EQUITIES 5 minutes to read

Does the US midterm election change anything for equities?

Peter Garnry

Head of Equity Strategy

The US midterm election is done and polls where shockingly and finally right in their anticipation of the election outcome. Democrats grabbed the majority in the House while the Republicans defended their majority in the Senate. Overall, the election is somewhat neutral for equities as the US Congress is split, although we are seeing strong European equity markets today, likely tied to the idea that a split Congress will deliver a sweetener in an upcoming trade deal.

A split Congress will end Trump’s momentum but not stop his foreign policy on trade. The most important takeaway from the election is that the Democrats have aligned with the Republicans on the China issue (so no big change here) and the Democrats would like to spend money on infrastructure (like the Republicans) while probably not daring to touch the recent tax reform.

This leads to two things: The US-China conflict will persist and have an impact on markets. Secondly, the US budget deficit will continue to accelerate into 2019. The post midterm election political landscape might also bring gridlock and another fight over the debt ceiling and potential subpoenas of Trump’s tax records which could be a nasty distraction for investors towards the 2020 general election.

What matters to markets

Zooming out from today’s apparent higher equities and lower interest rates, the world is still facing three critical risks: 1) the Fed and US debt, 2) US-China relationship, and 3) Italy’s confrontation with EU.

With equities on firmer ground the Fed will feel confident to deliver another rate hike in December. The neutral rate is still far ahead of us if the Fed chairman is to be believed. This means an additional three rate hikes next year, sending the Fed Funds Rate above 3% This pushes up the funding costs for the US Treasury at a time when the deficit will widen further due to the tax reform.

But already now the cost of servicing the US Treasury debt is surging to $548bn in October, which corresponds to around 2.7% of nominal GDP and 16.5% of the current budget. With several trillions of Treasuries rolling over the next two years this servicing cost will go up – maybe double? The recent peak in servicing cost was in the early 1980s with the interest cost around 4% of nominal GDP. At one point this will spook the market and the fundamental issue is that the USD is the global reserve currency. The world is literally running on USD and unfortunately the world has borrowed too much of it after the great financial crisis.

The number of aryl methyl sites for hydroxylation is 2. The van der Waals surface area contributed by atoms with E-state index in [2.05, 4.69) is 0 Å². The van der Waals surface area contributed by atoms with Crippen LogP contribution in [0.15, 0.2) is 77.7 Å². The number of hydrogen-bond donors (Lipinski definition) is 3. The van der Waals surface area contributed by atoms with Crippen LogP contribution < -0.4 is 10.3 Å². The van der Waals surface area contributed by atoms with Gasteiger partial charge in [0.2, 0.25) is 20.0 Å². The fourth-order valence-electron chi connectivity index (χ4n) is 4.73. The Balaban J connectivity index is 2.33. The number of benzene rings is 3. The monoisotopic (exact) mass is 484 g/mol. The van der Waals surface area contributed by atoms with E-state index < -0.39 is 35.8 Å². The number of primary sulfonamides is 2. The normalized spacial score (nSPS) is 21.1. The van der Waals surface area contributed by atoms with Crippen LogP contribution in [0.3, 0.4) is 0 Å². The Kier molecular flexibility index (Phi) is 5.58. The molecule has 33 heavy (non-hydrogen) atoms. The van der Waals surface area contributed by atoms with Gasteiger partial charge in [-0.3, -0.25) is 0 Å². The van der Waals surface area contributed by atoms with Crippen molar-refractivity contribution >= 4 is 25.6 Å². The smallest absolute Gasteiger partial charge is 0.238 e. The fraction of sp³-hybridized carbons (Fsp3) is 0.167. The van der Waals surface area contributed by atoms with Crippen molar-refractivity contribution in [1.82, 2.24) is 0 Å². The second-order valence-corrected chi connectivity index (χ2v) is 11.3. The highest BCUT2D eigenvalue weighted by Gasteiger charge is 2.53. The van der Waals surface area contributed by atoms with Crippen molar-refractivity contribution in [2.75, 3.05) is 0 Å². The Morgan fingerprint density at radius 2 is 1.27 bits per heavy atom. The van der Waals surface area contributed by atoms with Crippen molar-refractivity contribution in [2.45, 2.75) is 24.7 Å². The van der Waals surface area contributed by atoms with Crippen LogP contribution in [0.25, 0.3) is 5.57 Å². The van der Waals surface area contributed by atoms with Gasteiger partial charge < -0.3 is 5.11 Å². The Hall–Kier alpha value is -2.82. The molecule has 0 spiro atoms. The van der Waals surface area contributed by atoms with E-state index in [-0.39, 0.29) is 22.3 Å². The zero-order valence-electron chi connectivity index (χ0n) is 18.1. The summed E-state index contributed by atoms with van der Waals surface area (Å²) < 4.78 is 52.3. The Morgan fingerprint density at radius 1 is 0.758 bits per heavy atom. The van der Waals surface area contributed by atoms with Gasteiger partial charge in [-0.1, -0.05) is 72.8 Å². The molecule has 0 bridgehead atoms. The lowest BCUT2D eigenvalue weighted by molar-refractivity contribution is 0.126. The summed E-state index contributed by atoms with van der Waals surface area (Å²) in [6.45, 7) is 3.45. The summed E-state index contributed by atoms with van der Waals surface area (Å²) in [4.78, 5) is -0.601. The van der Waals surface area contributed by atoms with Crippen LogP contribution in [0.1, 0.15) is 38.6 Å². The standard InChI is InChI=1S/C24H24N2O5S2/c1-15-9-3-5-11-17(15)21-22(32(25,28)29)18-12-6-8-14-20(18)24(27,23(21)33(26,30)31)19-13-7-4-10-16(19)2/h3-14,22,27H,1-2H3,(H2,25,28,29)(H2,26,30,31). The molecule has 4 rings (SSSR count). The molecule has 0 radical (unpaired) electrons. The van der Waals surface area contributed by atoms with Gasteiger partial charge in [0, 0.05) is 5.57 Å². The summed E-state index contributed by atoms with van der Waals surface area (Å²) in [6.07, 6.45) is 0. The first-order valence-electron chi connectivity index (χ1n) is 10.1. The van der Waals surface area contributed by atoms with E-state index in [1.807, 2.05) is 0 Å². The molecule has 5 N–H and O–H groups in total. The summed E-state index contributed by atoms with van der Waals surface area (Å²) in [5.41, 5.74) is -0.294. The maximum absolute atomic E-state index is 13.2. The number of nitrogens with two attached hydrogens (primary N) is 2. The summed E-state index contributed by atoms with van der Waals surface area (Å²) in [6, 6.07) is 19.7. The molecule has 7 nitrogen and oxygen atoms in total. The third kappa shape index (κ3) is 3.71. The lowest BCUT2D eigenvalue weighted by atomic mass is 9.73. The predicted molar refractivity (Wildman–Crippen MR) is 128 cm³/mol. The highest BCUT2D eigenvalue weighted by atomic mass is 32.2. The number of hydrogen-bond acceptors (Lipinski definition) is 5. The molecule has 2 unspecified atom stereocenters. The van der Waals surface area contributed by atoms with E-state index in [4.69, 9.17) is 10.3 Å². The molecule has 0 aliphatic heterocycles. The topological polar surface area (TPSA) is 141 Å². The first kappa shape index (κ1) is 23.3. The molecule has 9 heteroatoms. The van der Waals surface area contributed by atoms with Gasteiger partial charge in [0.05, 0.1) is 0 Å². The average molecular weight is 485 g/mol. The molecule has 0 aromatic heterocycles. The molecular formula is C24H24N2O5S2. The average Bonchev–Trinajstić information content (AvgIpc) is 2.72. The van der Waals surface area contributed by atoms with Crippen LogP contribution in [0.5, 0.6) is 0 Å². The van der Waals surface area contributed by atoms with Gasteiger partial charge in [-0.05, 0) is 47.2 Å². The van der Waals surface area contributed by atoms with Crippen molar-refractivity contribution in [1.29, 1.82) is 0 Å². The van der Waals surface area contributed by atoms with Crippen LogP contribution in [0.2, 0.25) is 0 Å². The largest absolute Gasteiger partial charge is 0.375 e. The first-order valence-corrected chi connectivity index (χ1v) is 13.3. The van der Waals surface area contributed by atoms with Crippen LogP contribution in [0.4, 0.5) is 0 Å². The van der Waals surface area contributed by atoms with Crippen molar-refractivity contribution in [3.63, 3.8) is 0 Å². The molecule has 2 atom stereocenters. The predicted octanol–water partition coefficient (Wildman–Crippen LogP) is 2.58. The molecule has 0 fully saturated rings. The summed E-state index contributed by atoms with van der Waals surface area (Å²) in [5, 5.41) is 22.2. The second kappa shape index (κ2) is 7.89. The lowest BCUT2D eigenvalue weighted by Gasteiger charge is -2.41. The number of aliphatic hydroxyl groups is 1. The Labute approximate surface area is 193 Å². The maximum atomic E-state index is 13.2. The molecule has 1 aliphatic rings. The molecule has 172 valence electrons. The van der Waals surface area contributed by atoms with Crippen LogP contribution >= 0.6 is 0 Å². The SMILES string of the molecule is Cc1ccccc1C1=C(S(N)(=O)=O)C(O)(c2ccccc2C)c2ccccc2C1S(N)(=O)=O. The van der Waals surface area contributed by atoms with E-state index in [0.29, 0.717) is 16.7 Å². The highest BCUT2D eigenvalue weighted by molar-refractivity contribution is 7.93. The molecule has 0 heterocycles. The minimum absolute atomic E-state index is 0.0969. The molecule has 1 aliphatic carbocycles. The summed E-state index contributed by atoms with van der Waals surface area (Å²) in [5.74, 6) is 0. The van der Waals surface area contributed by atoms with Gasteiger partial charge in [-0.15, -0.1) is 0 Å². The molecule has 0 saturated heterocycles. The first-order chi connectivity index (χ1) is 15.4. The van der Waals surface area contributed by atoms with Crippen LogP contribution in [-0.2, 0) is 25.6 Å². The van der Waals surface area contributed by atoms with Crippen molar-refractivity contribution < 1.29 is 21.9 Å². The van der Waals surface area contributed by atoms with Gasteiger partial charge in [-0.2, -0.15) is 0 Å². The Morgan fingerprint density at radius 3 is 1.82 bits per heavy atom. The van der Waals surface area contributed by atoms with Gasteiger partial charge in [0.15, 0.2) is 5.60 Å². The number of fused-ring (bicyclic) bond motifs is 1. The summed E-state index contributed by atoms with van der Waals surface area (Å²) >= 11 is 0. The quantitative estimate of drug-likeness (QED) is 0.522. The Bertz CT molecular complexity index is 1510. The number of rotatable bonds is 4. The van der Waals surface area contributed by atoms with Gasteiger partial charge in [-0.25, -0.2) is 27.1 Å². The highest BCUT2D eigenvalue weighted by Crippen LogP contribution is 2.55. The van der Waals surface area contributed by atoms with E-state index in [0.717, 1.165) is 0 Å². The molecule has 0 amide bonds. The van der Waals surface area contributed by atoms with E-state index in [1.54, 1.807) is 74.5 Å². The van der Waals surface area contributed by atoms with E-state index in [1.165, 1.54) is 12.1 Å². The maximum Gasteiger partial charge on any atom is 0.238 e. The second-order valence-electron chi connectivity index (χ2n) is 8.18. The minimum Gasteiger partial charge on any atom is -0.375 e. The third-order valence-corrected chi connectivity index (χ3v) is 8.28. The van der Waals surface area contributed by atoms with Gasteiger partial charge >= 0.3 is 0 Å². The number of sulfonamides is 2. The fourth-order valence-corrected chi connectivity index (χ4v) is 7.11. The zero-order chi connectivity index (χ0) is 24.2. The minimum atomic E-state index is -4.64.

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Cost of servicing US Treasury debt in USD billion.                                                                                Source: Bloomberg
The US-China relationship will continue to be in dire straits as the two countries have incompatible world views and agendas. We believe tariffs will increase globally as a function of greater nationalism/populism putting upwards pressure on prices as supply chains will be disrupted. Look at the car industry if want to verify the impact. The direct result is a margin squeeze which will be bad for corporate profit growth. Since the 1980s globalisation has expanded and tariffs have plunged. Our big theme is that the pendulum is swinging back a bit with de-globalisation as a theme. It’s the only natural action for the system to function as the two world powers have diverging interests. As we have been saying all year: stay away from industrials, the car industry, and semiconductors as these global supply chains will be disrupted in the US-China conflict.

Italy is an existential risk to the EU project. It’s simply too big to fail. As a result the EU is likely to strike a deal with Italy but not until the market has disciplined Italy to climb down from its pedestal. That means markets will get fresh injections of volatility as news will evolve on Italy until we get a deal. While Italy is a key risk it is also a potential outrageous trade idea. In a Goldilocks scenario Italian equities could be 30% higher within the next nine months. All it takes is: 1) Brexit deal, 2) China succeeds in stimulating its economy, 3) potential soft deal between the US and China, 4) The ECB chooses a slightly more dovish path through 2019, 5) Italy strikes a deal with the EU and 6) the global economy stays robust.

Our equity views

As communicated in our Q4 Outlook and recent presentations, we are negative (underweight) US equities due to valuations and positive (overweight) Europe and China. Our dynamic asset allocation model Stronghold has reduced equity exposure to around 35% which is conservative. Any equity exposure should be defensive or tilted towards minimum volatility factor. Be prepared for a volatile 2019 where the US debt/deficit issue will potentially spook markets and the Fed is overshooting on rates.

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